Once there, try the meat and vegetable soup called Shorpa, or the Uzbek noodle soup called Laghmon. The most traditional Uzbek main dish is the Plov that is suitable for daily meals as well as celebrations. There are variations of this dish, but usually it is made with chunks of mutton, shredded yellow and orange carrot for colour and taste, and rice all of which are cooked in a cast iron pot. The meat is usually eaten with the fingers.

Dumplings are also very popular. Manty are steamed dumplings stuffed with chopped onions and lamb or mutton. Chuchvara is another dumpling stuffed with minced meat, onion and spices served with sour cream or yogurt. You might also like Samsa-pastry stuffed with meat, onion, and a variety of vegetables-fresh from a clay oven. Or how about skewered chunks of mutton barbecued over charcoal known as Shashlyk over a bed of raw sliced onions.

Tea is consumed with every meal. And Chai-khanas (teahouses) full of old men chatting the afternoon away over a pot of tea are everywhere in Uzbekistan. Usually tea is served with samsa, bread, halva, and a variety of fried foods. Samarkand and Tashkent have a variety of places to eat, ranging from small local establishments around bazars, to fancy international joint venture restaurants. Take your pick.

Mosques

If you are in Bukhara seize the opportunity to visit its mosques. Kalyan Mosque with its intricately decorated portals is located in the heart of the city. It is the largest mosque in Central Asia, able to accommodate around 10,000 worshippers. It is towered over by the Kalyan Minaret with its bands of decorative brickwork that was said to have impressed Genghis Khan. Magoki-Attori Mosque constructed in the ninth or tenth century is the most ancient architectural masterpiece in Bukhara It was rebuilt in the twelfth century, but only the southern façade and portals remain to this day. An earthquake in 1860 caused the double dome to fall and the mosque destroyed, but it was rebuilt in the twentieth century. It remains one of the most sacred places in Bukhara because its architecture summons up spiritual longing for the Afterlife. Balyand Mosque is for those of you who prefer a small district mosque. It is located in a quiet residential neighborhood southwest of the old city.

If you are in Tashkent you can visit the Teleshayakh Mosque-an interesting ensemble erected in a place called Khast Imam. The ensemble comprises the Barak-Khana Madrassa of the sixteenth century, the Teleshayakh Mosque, a rich religious library, the 16th century Kaffal-Shashi mausoleum built on the grave of Abubekr Mukhmmad Kaffal-Shashi, and the Imam Al-Bukhari Institute.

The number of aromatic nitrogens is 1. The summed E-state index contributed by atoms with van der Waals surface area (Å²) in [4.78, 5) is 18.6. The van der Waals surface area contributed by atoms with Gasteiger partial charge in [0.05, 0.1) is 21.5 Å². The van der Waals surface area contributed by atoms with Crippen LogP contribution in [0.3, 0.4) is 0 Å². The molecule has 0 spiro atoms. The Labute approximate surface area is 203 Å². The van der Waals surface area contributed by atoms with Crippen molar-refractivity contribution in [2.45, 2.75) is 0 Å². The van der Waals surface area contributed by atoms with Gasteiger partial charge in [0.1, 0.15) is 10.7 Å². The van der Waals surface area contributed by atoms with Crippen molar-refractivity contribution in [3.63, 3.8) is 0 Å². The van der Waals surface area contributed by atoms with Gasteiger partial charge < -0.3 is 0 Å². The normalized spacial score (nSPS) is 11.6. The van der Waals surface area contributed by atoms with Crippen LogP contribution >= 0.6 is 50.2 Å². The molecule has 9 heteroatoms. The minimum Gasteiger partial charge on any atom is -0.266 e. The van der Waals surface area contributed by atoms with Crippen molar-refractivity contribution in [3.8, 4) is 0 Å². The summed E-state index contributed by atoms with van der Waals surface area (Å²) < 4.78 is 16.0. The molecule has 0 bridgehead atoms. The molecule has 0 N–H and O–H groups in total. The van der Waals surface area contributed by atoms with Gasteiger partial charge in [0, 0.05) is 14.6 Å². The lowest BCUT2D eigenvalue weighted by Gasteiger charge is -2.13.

The minarets of the Juma Mosque dominate the city of Khiva’s skyline, appearing like lighthouses from afar. The mosque has 218 amazingly ornate carved wooden columns.

Cities for Sight Seeing

Bukhara

The city of Bukhara, once a renowned Islamic center of learning, is now an inhabited museum with 140 impressive architectural monuments dating back to the Middle Ages. Today, 2,300 years later, ensembles like the Poi-Kalon, Kos Madras, Ismail Samani Mausoleum and the Kalian Minaret are still favorite tourist attractions. .

Or you may take a break from sightseeing by hanging out at the Laub-i-Hauz. It has a teahouse where you can get refreshments or a hearty meal. Or if you are a shopper, you may want to visit the three remaining dome-covered bazars called toks.

Samarkand

Poets and historians of the past called it the “Rome of the East, The beauty of sublunary countries. The pearl of the Eastern Moslem World.” Its memorial and research complex has become a holy site because of the theologian Imam Ismail Al-Bukhari who has been revered among Muslims for many years.

On the southeast slope of Afrosiab is the burial vault Shahi Zinda, the famous ancient architectural ensemble of Samarkand. The keepers of Shahi Zinda are sure to tell you of the ancient legend of Kussam ibn-Abbas who once lived there. After finishing a sermon one day he removed his own head, tucked it under his armpits and hid in a narrow opening of a cave where he is still thought to live today, hence giving it its name “A Living King.”

Tashkent

Tashkent has always been an important international transport junction. Unfortunately, the destruction caused by the revolution of 1917 and the massive earthquake of 1966 has left us with only a few architectural monuments.

For museum lovers, Tashkent houses many museums of Uzbek and pre-Uzbek culture such as The State Art Museum that houses a collection of paintings, ceramics and Bukharian royal robes; and The Museum of Decorative and Applied Arts with its exhibits of embroidered wall hangings and antique jewelry.

Khiva

Fairy-tale like city Khiva has managed to retain its exotic and oriental image. The old part of the city called Ichon-Qala is where all the architectural monuments are located.

No doubt there is a lot to see and do in Uzbekistan so I do not want to give away all the surprises in store for you there. So, I’ll just leave the rest for you to experience. Happy and safe travelling Insha’Allah.